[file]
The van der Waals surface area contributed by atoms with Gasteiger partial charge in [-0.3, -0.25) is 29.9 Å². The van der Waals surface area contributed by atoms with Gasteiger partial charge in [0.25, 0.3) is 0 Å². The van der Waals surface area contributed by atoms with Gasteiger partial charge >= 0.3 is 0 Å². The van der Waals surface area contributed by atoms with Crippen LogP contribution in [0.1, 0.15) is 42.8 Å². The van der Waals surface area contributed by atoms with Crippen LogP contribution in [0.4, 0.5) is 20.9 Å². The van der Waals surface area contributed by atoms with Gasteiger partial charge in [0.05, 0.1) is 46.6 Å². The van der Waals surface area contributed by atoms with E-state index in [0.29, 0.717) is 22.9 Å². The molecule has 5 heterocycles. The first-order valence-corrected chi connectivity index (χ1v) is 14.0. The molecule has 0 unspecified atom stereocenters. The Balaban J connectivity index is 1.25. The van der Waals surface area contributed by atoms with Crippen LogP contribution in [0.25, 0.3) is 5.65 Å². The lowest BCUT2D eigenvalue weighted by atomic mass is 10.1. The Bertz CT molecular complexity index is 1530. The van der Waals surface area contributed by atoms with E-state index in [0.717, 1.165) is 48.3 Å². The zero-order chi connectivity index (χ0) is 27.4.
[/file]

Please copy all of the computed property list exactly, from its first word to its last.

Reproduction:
The van der Waals surface area contributed by atoms with Gasteiger partial charge in [-0.3, -0.25) is 29.9 Å². The van der Waals surface area contributed by atoms with Gasteiger partial charge in [0.25, 0.3) is 0 Å². The van der Waals surface area contributed by atoms with Gasteiger partial charge >= 0.3 is 0 Å². The van der Waals surface area contributed by atoms with Crippen LogP contribution in [0.1, 0.15) is 42.8 Å². The van der Waals surface area contributed by atoms with Crippen LogP contribution in [0.4, 0.5) is 20.9 Å². The van der Waals surface area contributed by atoms with Gasteiger partial charge in [0.05, 0.1) is 46.6 Å². The van der Waals surface area contributed by atoms with E-state index in [0.29, 0.717) is 22.9 Å². The molecule has 5 heterocycles. The first-order valence-corrected chi connectivity index (χ1v) is 14.0. The molecule has 0 unspecified atom stereocenters. The Balaban J connectivity index is 1.25. The van der Waals surface area contributed by atoms with Crippen LogP contribution in [0.25, 0.3) is 5.65 Å². The lowest BCUT2D eigenvalue weighted by atomic mass is 10.1. The Bertz CT molecular complexity index is 1530. The van der Waals surface area contributed by atoms with E-state index in [0.717, 1.165) is 48.3 Å². The zero-order chi connectivity index (χ0) is 27.4.